Being a person who has been exposed to the world of social media since childhood, I've lived through the phase of Yahoo, Facebook, Twitter, Youtube and now Instagram. I scroll through Instagram for an average of 1 hour 54 mins every day. I know this because of a new feature on Instagram that allows its user to monitor the time spent on the app. This feature came into being after Instagram was dubbed as the most harmful social media site among teenagers.
Although Instagram is an amazing platform for showcasing talents and connecting to the world outside, it's "image-focused" feature makes it prone to creating harmful body perception, sleep deprivation, fear of missing out and poor self-esteem. Watching the lavishing lives of influencers and bloggers, for hours on count increases feelings of stress, jealousy, and self-loathing. These issues have led to the formation of a new type of anxiety known as Instagramxiety. It is a widely spreading psychological issue affecting the lives of many.
The Royal Society for Public Health asked 1,479 people aged 14 to 24 to score sites on issues like anxiety, loneliness and community building. Instagram came in as the worst site, with YouTube and Twitter scoring best. It warned: “Platforms supposed to help young people connect, may actually be fuelling a crisis.”
Becky Inkster, an honorary research fellow at the University of Cambridge, said: “Young people sometimes feel more comfortable talking about personal issues online. As health professionals, we must make every attempt to understand modern youth culture expressions.”
The chief Shirley Cramer added: “Social media has been described as more addictive than cigarettes and alcohol."
The University of New South Wales study, which drew on survey results from 350 Australian and American women ages 18-25, found that the more participants looked at pics of social media fitness stars or compared themselves to celebrities such as Kendall Jenner or Karlie Kloss, the unhappier they felt about their own bodies.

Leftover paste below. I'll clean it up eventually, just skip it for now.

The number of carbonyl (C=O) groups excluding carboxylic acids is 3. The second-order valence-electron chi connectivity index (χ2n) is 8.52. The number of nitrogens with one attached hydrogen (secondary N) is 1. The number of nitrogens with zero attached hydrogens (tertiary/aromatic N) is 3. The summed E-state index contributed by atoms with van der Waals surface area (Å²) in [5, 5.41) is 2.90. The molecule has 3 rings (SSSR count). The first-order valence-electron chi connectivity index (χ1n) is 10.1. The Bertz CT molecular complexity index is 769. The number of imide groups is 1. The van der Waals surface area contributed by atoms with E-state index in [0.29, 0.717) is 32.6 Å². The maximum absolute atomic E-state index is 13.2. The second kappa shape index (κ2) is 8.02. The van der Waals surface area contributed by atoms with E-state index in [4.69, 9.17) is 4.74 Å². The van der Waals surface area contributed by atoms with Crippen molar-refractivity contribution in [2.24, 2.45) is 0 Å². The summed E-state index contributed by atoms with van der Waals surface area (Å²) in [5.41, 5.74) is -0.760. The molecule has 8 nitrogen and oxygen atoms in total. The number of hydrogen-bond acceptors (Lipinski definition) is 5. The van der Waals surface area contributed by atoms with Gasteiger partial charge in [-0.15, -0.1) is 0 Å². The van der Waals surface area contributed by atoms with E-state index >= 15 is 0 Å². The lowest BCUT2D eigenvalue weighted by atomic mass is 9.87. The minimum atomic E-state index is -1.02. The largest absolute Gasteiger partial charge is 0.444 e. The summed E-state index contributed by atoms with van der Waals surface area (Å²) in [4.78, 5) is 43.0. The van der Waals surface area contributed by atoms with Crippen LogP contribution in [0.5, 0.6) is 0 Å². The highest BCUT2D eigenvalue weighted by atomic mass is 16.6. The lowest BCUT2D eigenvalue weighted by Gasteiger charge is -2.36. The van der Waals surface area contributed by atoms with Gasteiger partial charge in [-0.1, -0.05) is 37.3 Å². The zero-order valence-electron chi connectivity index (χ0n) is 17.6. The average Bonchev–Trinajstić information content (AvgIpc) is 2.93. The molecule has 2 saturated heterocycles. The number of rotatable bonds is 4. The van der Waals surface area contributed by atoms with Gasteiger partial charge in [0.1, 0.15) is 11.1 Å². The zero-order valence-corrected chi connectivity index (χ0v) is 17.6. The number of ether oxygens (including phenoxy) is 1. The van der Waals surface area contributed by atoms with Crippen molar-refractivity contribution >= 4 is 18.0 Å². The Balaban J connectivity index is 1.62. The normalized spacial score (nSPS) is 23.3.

Other studies have found that just 30 minutes of scrolling through “fitspiration” posts was enough to make women feel bad about their weight and appearance.
Instagram is a great place to interact with other people who also on the same path as us. What one should do to keep the negativity away is unfollow some accounts that trigger anxiety. It isn't usually the fault of the influencer or the blogger that induces these feelings, it's an unconscious sense of jealousy we build towards them. These feelings can lead to stress and self-loathing when you are at your home alone in your comfortable pajamas. What we fail to understand is that we ourselves post our best pictures from our best moments on Instagram yet we tend to compare our lives with others when we are at our not so best moments. Instagram has the potential to turn a bad day into a worse one, hence it is important that we avoid social media sites as such when going through a rough phase.
There is a thin line between motivation and anxiety. While motivation has a positive effect on our lives and can make us feel stronger, anxiety induces stress and self-loathing which eventually lowers our self-esteem and confidence. It halts our growth and hence needs eradication. Only then can we reduce the impact of Instagramxiety and enjoy Instagram for its beneficiaries.
Instagram is well aware and has hence also led to the formation of a well-being team focused on making the app more favorable to its users.
“Making the community a safer place, a place where people feel good, is a huge priority for Instagram,” stated the chief executive of the networking site, Eva Chen.
The app now has a builtin feature which monitors the time spent on Instagram. It allows its user to set a timer reminding them that they have exceeded their time spent on the app for that day. It also gives us a daily average based on app usage throughout the week.
Understanding and acceptance of an issue is always the first step and we had the courage to it up. Now it's time to conquer and eradicate this menace of Instagram.